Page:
+ Reply to Thread
Results 1 to 10 of 10
  1. #1
    Settling in
    Join Date
    Apr 2008
    Location
    Adelaide, Australia
    Posts
    24
    Thanks
    0
    Thanked 1 Time in 1 Post

    Default Dress mantlemaker

    Can anyone tell me what this occupation is and what it involved? I have tried to google it but had no success. Is there a good website that gives descriptions of various occupations?
    TIA
    Suzanne

  2. #2
    Procat
    Guest

    Default

    Could it be Mantuamaker? This was a dressmaker. See here.

  3. #3
    joycereeves
    Guest

    Smile joycereeves

    I think a mantlemaker was the term used for a cape for going over a dress, It may have some loosely religious meanig
    as a minister asking the deceased ( religious minister ect) to give throw them there mantle
    Hope this helps.

  4. #4
    Very quick off the mark.
    Join Date
    Nov 2007
    Location
    Crete, Greece
    Posts
    457
    Thanks
    27
    Thanked 44 Times in 33 Posts

    Default

    Suzanne,

    I find this site useful for old occupations

    http://rmhh.co.uk/occup/index.html

    It has this entry

    Mantua Maker A specific type of Dressmaker.

    Mantuas became stylish in the seventeenth century. A Mantua was a loose gown worn over a petticoat and open down the front. Although this standard dictionary definition brings to mind the image of a dressing gown, the Mantua was nothing of the sort. The style may have begun as a casual garment, but Mantuas were usually made of sumptuous material such as damask or brocade and worn for dressy occasions.

    A Mantua was unboned, but it wasn't unfitted. In other words, there were no stays. The construction was quite tricky. The Mantua was constructed from a single length of material, with few, if any, cuts. Our image of dressmaking is cutting out a variety of pieces from the fabric, some small, then sewing those pieces together. Mantua-making was not at all like this.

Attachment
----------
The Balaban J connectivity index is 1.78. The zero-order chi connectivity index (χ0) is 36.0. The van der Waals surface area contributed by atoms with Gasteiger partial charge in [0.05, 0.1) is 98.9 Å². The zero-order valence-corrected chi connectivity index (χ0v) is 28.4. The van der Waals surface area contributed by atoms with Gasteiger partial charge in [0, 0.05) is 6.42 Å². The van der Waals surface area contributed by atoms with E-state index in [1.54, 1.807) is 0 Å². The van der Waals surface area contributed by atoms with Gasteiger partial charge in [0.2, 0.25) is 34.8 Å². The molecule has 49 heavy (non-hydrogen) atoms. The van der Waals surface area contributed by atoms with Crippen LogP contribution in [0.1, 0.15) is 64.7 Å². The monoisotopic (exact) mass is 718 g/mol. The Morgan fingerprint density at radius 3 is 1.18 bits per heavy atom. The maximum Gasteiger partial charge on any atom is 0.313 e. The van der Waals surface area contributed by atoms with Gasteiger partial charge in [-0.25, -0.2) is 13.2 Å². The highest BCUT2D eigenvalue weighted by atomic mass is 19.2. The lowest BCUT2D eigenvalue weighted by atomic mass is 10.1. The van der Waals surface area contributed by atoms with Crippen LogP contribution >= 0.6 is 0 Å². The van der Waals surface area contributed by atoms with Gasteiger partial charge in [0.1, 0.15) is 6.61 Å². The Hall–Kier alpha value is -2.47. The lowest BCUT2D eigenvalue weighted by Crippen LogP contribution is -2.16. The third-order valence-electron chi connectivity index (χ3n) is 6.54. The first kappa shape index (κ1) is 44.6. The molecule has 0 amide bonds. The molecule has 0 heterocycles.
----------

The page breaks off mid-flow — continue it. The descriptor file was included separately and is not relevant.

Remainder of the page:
One of the things that identifies a true Mantua is that it did not have a separate skirt and top. The material was one continuous piece from shoulder to floor. Mantuas fitted the figure, yet had a very full skirt. This was accomplished by shaping the material to the body with a series of deep, outward-facing stitched-down pleats that flared below the waistline.

    This single-piece construction with few irreversible actions meant that gowns could be altered for changes in fashion, weight, and ownership. A skilled Mantua maker could, literally, disassemble a Mantua and remake it into a new garment, saving the expensive material.

    Depending on the current style and the Mantua-maker's method of construction, the rich fabric might be longer in the back, almost forming a train. The Mantua was not closed at the front (usually just caught at the waist, sometimes belted), exposing the shirt or the lightweight petticoat, which was often of silk. This allowed interesting and attractive contrasts in colour and fabric. It also permitted more freedom of movement.

    A stomacher was often worn with a Mantua. This was an elaborate, decorated, ornamental piece, shaped in a V to help create the illusion of a slim waist.

    maggie

  5. #5
    Reputation beyond repute
    Join Date
    Oct 2004
    Location
    Kent
    Posts
    16,129
    Thanks
    11
    Thanked 2,514 Times in 2,183 Posts

    Default

    Mantle was a type of cloak. A popular description of clothes manufacturers in the 19th century was "mantle makers and costumiers" or "mantle and costume makers" etc etc. See trade directories for more examples.

  6. #6
    Loves to help with queries
    Join Date
    Jan 2006
    Posts
    177
    Thanks